But defendant contends that he was unduly restricted in the [3] cross-examination of Freddie Martz. On direct examination Freddie testified that defendant was the man who picked up James Connors in his automobile; he identified him in the court room and testified that he picked him out of five men who were seated in the sheriff's office shortly after the commission of the crime. On cross-examination Freddie Martz testified that defendant had on a blue shirt but he did not notice anything else about his clothing; he said that the only reason he picked out the man at the sheriff's office was because he was wearing a blue shirt. On redirect examination the following testimony was given by Freddie Martz:

"Q. Will you explain that answer, Sonny, when he asked you, `Is the only way that you identified this defendant was by his blue shirt,' and you answered, `Yes,' and now you answered that you didn't know what he meant. Now Sonny, will you explain that — in other words. Sonny, is the only way that you could identify the defendant over there was by his blue shirt — is that the only way, Sonny? A. No.

"Q. That's not the only way? A. No.

"Q. In what other way could you identify the defendant, Sonny? A. By his face.

"Q. By his face? A. Yes.

"Q. Anything else? A. His hair.

"Q. And his hair? A. Yes.

"Q. Now, he doesn't have a blue shirt on now, does he? Look at him now? A. I know it.

"Q. Do you recognize him as the man who talked to you from the automobile on July 11, 1953 — 1952? A. Yes.

"Q. Then by his blue shirt wasn't the only way that you could identify this defendant, was it? You recognized the blue shirt, is that true? A. Yes.

"Q. And you also recognized that he had black, curly hair, isn't that true? A. Yes."

Defendant thereupon sought to further interrogate the witness but the court made the following statement: "Now just a moment. We have a rule in this court and I think that it is the rule in the State of Montana that you have a direct, cross and redirect examination and that is meant for the examination of all witnesses in this Court in the trial of cases. The court sees no purpose in further going into the examination of this witness. That is the rule in this Court." The record shows that defendant was permitted to examine the witness on cross-examination at great length. It is the right to re-cross-examination that he complains of here.

R.C.M. 1947, sec. 93-1901-10, in part provides: "A witness once examined cannot be re-examined as to the same matter without leave of the court, but he may be re-examined as to any new matter upon which he has been examined by the adverse party." And R.C.M. 1947, sec. 93-1901-3, provides: "The court must exercise a reasonable control over the mode of interrogation, so as to make it as rapid, as distinct, as little annoying to the witness, and as effective for the extraction of the truth as may be; but, subject to this rule, the parties may put such pertinent and legal questions as they see fit. The court, however, may stop the production of further evidence upon a particular point when the evidence upon it is already so full as to preclude reasonable doubt."

The record shows that defendant was permitted to ask all questions which he desired on cross-examination of the witness Martz relating to the question of the identification of defendant. In fact, repetition of many questions in that field of examination was quite common. We would be required to indulge in much speculation to conclude that defendant was in any way prejudiced by being denied the right to press the witness further on this subject of identifying the defendant.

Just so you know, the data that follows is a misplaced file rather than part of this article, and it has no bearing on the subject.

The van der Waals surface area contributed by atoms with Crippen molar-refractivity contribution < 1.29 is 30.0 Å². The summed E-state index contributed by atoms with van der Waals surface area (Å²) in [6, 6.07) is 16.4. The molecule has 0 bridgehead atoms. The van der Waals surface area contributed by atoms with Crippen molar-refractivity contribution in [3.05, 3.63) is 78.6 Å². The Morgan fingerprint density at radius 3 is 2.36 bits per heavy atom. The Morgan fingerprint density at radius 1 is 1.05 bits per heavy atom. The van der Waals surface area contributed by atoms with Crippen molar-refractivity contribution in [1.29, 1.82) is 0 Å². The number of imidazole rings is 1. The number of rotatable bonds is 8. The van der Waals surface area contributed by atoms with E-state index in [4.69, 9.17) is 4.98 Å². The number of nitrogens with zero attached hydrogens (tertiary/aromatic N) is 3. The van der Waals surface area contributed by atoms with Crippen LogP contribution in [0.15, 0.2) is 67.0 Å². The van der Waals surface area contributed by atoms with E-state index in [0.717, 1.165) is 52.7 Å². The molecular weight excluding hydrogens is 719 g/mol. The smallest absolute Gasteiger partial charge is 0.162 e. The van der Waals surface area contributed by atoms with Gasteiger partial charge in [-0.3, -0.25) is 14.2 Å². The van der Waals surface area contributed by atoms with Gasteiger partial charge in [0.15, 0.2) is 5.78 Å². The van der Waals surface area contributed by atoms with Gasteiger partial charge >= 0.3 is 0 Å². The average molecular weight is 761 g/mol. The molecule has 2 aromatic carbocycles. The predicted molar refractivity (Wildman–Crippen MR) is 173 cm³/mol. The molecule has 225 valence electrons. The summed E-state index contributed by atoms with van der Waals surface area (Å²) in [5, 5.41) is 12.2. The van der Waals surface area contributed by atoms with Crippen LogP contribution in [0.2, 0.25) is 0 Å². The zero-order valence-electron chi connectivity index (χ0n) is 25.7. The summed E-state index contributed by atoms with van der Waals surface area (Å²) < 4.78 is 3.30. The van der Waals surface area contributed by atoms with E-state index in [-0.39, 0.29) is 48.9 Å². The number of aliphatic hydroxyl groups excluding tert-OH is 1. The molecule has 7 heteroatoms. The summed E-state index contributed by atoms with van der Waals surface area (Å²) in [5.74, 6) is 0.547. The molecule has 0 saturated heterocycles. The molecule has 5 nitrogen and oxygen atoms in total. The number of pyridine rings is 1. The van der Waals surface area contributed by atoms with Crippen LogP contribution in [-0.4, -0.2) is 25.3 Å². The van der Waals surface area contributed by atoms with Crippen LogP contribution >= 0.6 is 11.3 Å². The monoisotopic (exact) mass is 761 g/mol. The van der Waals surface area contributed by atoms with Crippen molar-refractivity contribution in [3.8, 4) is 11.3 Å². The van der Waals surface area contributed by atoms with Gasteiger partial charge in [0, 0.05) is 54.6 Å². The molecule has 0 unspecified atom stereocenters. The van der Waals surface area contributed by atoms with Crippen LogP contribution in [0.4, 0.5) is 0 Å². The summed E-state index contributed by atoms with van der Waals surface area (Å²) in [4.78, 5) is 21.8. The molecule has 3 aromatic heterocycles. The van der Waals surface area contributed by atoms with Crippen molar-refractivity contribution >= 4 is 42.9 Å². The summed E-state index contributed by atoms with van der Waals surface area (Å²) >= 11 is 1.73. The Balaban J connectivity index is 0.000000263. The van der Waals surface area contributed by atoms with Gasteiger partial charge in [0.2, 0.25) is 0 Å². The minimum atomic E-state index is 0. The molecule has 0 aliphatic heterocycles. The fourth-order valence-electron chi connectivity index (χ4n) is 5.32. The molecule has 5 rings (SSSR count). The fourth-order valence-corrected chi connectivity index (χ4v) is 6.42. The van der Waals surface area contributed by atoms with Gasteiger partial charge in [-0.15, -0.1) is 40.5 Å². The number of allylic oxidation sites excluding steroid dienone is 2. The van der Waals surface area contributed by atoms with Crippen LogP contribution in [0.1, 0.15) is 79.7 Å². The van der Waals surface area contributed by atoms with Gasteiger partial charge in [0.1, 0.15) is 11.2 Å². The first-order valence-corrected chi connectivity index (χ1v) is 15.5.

There comes a time when examination on a given subject must close. Here the state on redirect examination did not bring out something new and on which defendant had not already fully examined the witness. While the court should not by a rule prohibit re-cross-examination of a witness as to new matters brought out on redirect examination, here there was no new matter developed on the redirect examination of the witness and re-cross-examination was properly denied. Compare State v. McConville, 64 Mont. 302, 209 P. 987, and State v. Biggs, 45 Mont. 400, 123 P. 410.

In the McConville Case, supra [ 64 Mont. 302, 209 P. 988], the court gave expression to views which are decisive of the question here as follows: "This court has announced the rule repeatedly that the widest latitude, compatible with well-settled principles of the law of evidence, should be allowed in cross-examination; but no court has ever stamped with approval the theory that even in a criminal case of this character, no limit can be set upon the cross-examination of the prosecuting witness, save only such as is dictated by the whim or caprice of the examining counsel.

"Speaking strictly, the alleged errors now under review do not raise the question of undue restriction of cross-examination. There is not any complaint made that defendant's counsel were not permitted to interrogate the witness as to any facts stated in her direct examination or connected therewith; on the contrary, they did examine her at great length upon every proper subject. Reduced to its simplest terms, the complaint amounts to nothing more than this that they were not permitted to have the same questions answered over and over again. In this form the bare statement of the proposition is its own refutation. The court did not err in its rulings."

Defendant contends that he was denied the right to further examine the prosecuting witness James Connors after the state had examined him on redirect examination. The court pointed out that the redirect examination did not elicit any new matter requiring re-cross-examination.